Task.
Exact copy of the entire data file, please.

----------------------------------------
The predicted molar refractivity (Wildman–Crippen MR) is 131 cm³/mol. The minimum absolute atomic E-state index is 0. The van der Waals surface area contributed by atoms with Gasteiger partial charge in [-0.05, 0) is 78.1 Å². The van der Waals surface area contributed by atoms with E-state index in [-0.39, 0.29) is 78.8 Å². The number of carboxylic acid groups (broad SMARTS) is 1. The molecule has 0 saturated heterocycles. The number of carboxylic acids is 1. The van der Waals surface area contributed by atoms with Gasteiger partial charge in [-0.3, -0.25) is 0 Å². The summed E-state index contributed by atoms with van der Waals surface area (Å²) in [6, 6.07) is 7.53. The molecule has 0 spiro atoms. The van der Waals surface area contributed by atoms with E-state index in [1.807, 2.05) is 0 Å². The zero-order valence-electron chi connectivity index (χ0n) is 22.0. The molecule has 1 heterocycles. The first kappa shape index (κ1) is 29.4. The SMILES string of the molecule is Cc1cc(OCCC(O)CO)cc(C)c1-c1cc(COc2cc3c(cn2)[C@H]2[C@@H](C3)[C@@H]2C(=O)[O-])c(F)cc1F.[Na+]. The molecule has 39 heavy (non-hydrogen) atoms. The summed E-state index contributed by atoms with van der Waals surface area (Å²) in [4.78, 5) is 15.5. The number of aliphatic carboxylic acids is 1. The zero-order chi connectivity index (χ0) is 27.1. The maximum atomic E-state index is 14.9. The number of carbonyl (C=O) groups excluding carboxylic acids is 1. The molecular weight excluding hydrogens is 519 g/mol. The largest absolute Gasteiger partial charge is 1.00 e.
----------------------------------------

The predicted molar refractivity (Wildman–Crippen MR) is 131 cm³/mol. The minimum absolute atomic E-state index is 0. The van der Waals surface area contributed by atoms with Gasteiger partial charge in [-0.05, 0) is 78.1 Å². The van der Waals surface area contributed by atoms with E-state index in [-0.39, 0.29) is 78.8 Å². The number of carboxylic acid groups (broad SMARTS) is 1. The molecule has 0 saturated heterocycles. The number of carboxylic acids is 1. The van der Waals surface area contributed by atoms with Gasteiger partial charge in [-0.3, -0.25) is 0 Å². The summed E-state index contributed by atoms with van der Waals surface area (Å²) in [6, 6.07) is 7.53. The molecule has 0 spiro atoms. The van der Waals surface area contributed by atoms with E-state index in [1.807, 2.05) is 0 Å². The zero-order valence-electron chi connectivity index (χ0n) is 22.0. The molecule has 1 heterocycles. The first kappa shape index (κ1) is 29.4. The SMILES string of the molecule is Cc1cc(OCCC(O)CO)cc(C)c1-c1cc(COc2cc3c(cn2)[C@H]2[C@@H](C3)[C@@H]2C(=O)[O-])c(F)cc1F.[Na+]. The molecule has 39 heavy (non-hydrogen) atoms. The summed E-state index contributed by atoms with van der Waals surface area (Å²) in [4.78, 5) is 15.5. The number of aliphatic carboxylic acids is 1. The zero-order chi connectivity index (χ0) is 27.1. The maximum atomic E-state index is 14.9. The number of carbonyl (C=O) groups excluding carboxylic acids is 1. The molecular weight excluding hydrogens is 519 g/mol. The largest absolute Gasteiger partial charge is 1.00 e.